Dubbed the Queen of Soul in 1967, Franklin loomed over culture in several monumental ways. The daughter of a preacher man, she was born with one of pop’s most commanding and singular voices, one that could move from a sly, seductive purr to a commanding gospel roar. From early hits like “I Never Loved a Man” and “Think” up through later touchstones like “Sisters Are Doin’ it for Themselves” with Eurythmics, there was no mistaking Franklin’s colossal pipes. As one of her leading producers, Jerry Wexler, said of her simmering gospel-pop classic, “Spirit in the Dark,” “It was one of those perfect R&B blends of the sacred and the secular … It’s Aretha conducting church right in the middle of a smoky nightclub. It’s everything to everyone.”

Her journey — from singing in her father’s church and tackling tasteful pop at the dawn of her career before becoming the voice of the civil rights movement — also embodied the African American experience of the 1960s. Her brawny, funked-up makeover of Otis Redding’s “Respect,” based on what Wexler called her own “stop-and-stutter syncopation” idea, was more than just a Number One pop hit in 1967. “She had no idea it would become a rallying cry for African Americans and women and anyone else who felt marginalized because of what they looked like, who they loved,” Barack Obama said in 2014. “They wanted some respect.” At 16, she went on tour with Dr. Martin Luther King, Jr., and later sang at his funeral.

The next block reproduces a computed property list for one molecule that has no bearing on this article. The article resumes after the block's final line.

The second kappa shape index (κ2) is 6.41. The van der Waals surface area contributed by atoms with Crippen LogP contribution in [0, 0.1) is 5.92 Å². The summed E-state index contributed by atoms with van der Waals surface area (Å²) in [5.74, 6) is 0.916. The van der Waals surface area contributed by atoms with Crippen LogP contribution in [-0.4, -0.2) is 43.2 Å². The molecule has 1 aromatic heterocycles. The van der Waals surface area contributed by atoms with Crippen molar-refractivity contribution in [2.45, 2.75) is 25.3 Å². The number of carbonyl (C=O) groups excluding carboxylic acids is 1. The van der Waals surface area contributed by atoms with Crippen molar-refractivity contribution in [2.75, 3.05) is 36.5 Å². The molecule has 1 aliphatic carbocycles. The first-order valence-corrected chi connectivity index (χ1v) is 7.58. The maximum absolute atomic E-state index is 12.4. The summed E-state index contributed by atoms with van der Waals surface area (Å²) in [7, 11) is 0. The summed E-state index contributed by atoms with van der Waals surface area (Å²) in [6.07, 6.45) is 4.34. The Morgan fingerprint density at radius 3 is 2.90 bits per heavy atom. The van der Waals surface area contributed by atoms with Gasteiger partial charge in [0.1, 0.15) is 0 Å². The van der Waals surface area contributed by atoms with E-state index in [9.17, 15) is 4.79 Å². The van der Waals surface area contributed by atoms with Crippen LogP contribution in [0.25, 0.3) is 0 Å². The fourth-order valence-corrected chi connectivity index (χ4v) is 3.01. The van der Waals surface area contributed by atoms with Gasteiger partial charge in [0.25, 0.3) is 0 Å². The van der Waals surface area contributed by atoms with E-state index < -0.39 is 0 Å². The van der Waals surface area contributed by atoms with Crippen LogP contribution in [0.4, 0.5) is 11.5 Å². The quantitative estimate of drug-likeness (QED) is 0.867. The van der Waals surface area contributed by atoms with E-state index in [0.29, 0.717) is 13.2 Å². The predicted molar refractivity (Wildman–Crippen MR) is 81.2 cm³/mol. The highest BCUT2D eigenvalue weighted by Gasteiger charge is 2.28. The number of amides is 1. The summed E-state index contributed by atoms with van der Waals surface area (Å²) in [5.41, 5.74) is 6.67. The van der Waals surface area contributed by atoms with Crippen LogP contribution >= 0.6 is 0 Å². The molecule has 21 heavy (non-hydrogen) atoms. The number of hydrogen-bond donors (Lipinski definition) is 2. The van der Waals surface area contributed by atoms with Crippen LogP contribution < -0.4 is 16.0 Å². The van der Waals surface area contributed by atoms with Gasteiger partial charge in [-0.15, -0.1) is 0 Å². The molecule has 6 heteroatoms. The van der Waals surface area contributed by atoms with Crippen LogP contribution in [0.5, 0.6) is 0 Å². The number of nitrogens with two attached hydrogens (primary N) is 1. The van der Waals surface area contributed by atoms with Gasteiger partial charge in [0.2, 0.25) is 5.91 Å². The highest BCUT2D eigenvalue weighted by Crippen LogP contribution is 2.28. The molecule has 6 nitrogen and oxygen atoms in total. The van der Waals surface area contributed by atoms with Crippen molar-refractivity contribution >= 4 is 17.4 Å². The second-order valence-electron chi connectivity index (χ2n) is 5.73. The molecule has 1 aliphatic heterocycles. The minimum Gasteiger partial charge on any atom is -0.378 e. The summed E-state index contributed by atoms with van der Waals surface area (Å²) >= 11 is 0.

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50 years ago, Elvis had fallen from grace. But one comeback TV special changed everything.

Elvis Presley performs on the NBC soundstage during the 1968 comeback special. (Fathom Events)

It was 1968, and the King was all but dead.

The Summer of Love came and went, leaving the man once seated on the throne of rock-and-roll nothing but a drug-addled relic of a time past. Instead of dancing and necking and maybe even performing for the hippies in Haight-Ashbury, Elvis Presley had spent an endless seven years in Southern California, forsaking his music career for one on the silver screen. Hollywood, though, had not been kind to Presley.